Janet Murguia heads the National Council of La Raza, the nation's largest Hispanic civil rights group. She said Hispanics consider themselves a part of Martin Luther King's dream.
"Millions of Latinos were watching that day in 1963. When we heard Dr. King proclaim, 'I have a dream,' we knew he was talking to us too."
One of King’s sons, Martin Luther King, III, also spoke. He said his father’s dream has yet to be realized. He noted that unemployment and poverty remain high among African Americans.
"Today with 12 percent unemployment rates in the African American community and 38 percent of all children of color in this country living below the level of poverty, we know that the dream is far from being realized."
But he added that, if Americans do their part to support freedom at home, in school, on the job and in organizations, then change will come.
I’m Kelly Jean Kelly.
Civil Rights and Non-Violence
The American Civil Rights Movement was successful largely because of millions of African Americans who fought racial discrimination in the 1960s. Another reason for the success was the plan to avoid violence when protesting unfair treatment. Marsha James has more on this strategy in a report from VOA’s Chris Simkins.
Martin Luther King Junior was a top leader of the Civil Rights Movement. His non-violent policies were a product of the teachings of Indian independence leader Mohandas K. Gandhi.
Throughout the South, King brought attention to racial discrimination and unequal treatment. Under his leadership, millions of African Americans took part in peaceful protests, civil disobedience actions and economic boycotts.
The non-violent movement was tested in places like Birmingham, Alabama. As actions against non-violent protestors continued, so did the push for major civil rights laws. William Bell is the current mayor of Birmingham. He says that during the 1960s, members of the civil rights movement were afraid.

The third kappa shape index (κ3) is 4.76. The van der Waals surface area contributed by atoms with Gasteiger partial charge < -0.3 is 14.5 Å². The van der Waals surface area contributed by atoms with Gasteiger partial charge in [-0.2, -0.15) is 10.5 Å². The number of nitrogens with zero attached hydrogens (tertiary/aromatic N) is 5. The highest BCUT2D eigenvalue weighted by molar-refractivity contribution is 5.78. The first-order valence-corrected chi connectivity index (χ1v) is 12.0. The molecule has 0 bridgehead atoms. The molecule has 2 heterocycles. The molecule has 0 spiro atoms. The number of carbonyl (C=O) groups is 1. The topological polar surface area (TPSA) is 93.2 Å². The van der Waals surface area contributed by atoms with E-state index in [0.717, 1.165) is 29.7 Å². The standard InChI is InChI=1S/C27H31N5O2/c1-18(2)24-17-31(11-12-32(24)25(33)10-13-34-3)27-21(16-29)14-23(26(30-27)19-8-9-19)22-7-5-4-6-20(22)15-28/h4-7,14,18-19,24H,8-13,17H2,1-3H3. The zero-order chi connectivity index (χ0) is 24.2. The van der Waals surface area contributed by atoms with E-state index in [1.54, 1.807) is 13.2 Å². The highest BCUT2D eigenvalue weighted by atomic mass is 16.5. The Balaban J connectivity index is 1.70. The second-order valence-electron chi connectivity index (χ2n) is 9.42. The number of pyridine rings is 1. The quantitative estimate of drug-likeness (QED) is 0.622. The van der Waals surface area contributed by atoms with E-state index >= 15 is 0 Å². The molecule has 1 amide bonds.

"During that period of time you had people who were being murdered, homes being bombed, churches being bombed and there was a sense that evil would prevail."
Television stations broadcast pictures of Birmingham police using dogs and fire hoses to break up protests by schoolchildren. Lawyer Richard Cohen works for the Southern Poverty Law Center, a civil rights organization. He says the images of the violence send a powerful message.
Some leaders describe the non-violent civil rights movement as America's second civil war. Ben Jealous is President of the nation's oldest civil rights organization. He says the non-violent campaign won American hearts and minds.
I’m Marsha James.
Fifty years ago, Martin Luther King Junior captured the imagination of the nation with his dream of a society based on equality and justice. Here are some of his words from that day.
“I have a dream that my four children will one day live in a nation where they will not be judged by the color of their skin but by the content of their character. I have a dream today.”
We hope you enjoyed our show. Listen again tomorrow for more reports about the United States and the world on As It Is.